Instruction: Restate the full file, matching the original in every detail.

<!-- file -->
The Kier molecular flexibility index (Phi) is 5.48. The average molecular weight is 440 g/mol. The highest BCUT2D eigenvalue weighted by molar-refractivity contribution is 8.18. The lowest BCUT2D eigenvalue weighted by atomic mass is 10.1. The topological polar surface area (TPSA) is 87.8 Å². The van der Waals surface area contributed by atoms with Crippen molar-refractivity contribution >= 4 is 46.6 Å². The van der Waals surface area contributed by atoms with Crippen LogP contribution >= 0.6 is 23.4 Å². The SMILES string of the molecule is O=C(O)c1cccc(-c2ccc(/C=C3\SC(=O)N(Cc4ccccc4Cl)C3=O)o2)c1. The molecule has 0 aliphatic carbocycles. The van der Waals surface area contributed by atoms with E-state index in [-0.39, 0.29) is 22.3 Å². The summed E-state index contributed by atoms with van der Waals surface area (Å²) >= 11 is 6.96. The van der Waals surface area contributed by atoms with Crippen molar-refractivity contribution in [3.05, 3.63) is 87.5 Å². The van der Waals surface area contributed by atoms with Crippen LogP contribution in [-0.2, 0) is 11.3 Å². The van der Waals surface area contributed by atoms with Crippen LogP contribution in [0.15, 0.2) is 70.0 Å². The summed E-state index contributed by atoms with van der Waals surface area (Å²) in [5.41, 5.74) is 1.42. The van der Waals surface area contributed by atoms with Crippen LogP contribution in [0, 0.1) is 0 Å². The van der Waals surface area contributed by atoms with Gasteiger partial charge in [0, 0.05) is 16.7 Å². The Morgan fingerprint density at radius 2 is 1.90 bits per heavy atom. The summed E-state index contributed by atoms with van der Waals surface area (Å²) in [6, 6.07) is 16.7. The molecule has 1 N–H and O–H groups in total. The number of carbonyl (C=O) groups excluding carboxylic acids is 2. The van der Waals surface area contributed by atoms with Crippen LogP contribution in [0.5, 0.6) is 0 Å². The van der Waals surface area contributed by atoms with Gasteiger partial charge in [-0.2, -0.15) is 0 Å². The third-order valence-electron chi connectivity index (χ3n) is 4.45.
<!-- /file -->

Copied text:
The Kier molecular flexibility index (Phi) is 5.48. The average molecular weight is 440 g/mol. The highest BCUT2D eigenvalue weighted by molar-refractivity contribution is 8.18. The lowest BCUT2D eigenvalue weighted by atomic mass is 10.1. The topological polar surface area (TPSA) is 87.8 Å². The van der Waals surface area contributed by atoms with Crippen molar-refractivity contribution >= 4 is 46.6 Å². The van der Waals surface area contributed by atoms with Crippen LogP contribution >= 0.6 is 23.4 Å². The SMILES string of the molecule is O=C(O)c1cccc(-c2ccc(/C=C3\SC(=O)N(Cc4ccccc4Cl)C3=O)o2)c1. The molecule has 0 aliphatic carbocycles. The van der Waals surface area contributed by atoms with E-state index in [-0.39, 0.29) is 22.3 Å². The summed E-state index contributed by atoms with van der Waals surface area (Å²) >= 11 is 6.96. The van der Waals surface area contributed by atoms with Crippen molar-refractivity contribution in [3.05, 3.63) is 87.5 Å². The van der Waals surface area contributed by atoms with Crippen LogP contribution in [-0.2, 0) is 11.3 Å². The van der Waals surface area contributed by atoms with Crippen LogP contribution in [0.15, 0.2) is 70.0 Å². The summed E-state index contributed by atoms with van der Waals surface area (Å²) in [5.41, 5.74) is 1.42. The van der Waals surface area contributed by atoms with Crippen LogP contribution in [0, 0.1) is 0 Å². The van der Waals surface area contributed by atoms with Gasteiger partial charge in [0, 0.05) is 16.7 Å². The Morgan fingerprint density at radius 2 is 1.90 bits per heavy atom. The summed E-state index contributed by atoms with van der Waals surface area (Å²) in [6, 6.07) is 16.7. The molecule has 1 N–H and O–H groups in total. The number of carbonyl (C=O) groups excluding carboxylic acids is 2. The van der Waals surface area contributed by atoms with Crippen LogP contribution in [0.5, 0.6) is 0 Å². The van der Waals surface area contributed by atoms with Gasteiger partial charge in [-0.2, -0.15) is 0 Å². The third-order valence-electron chi connectivity index (χ3n) is 4.45.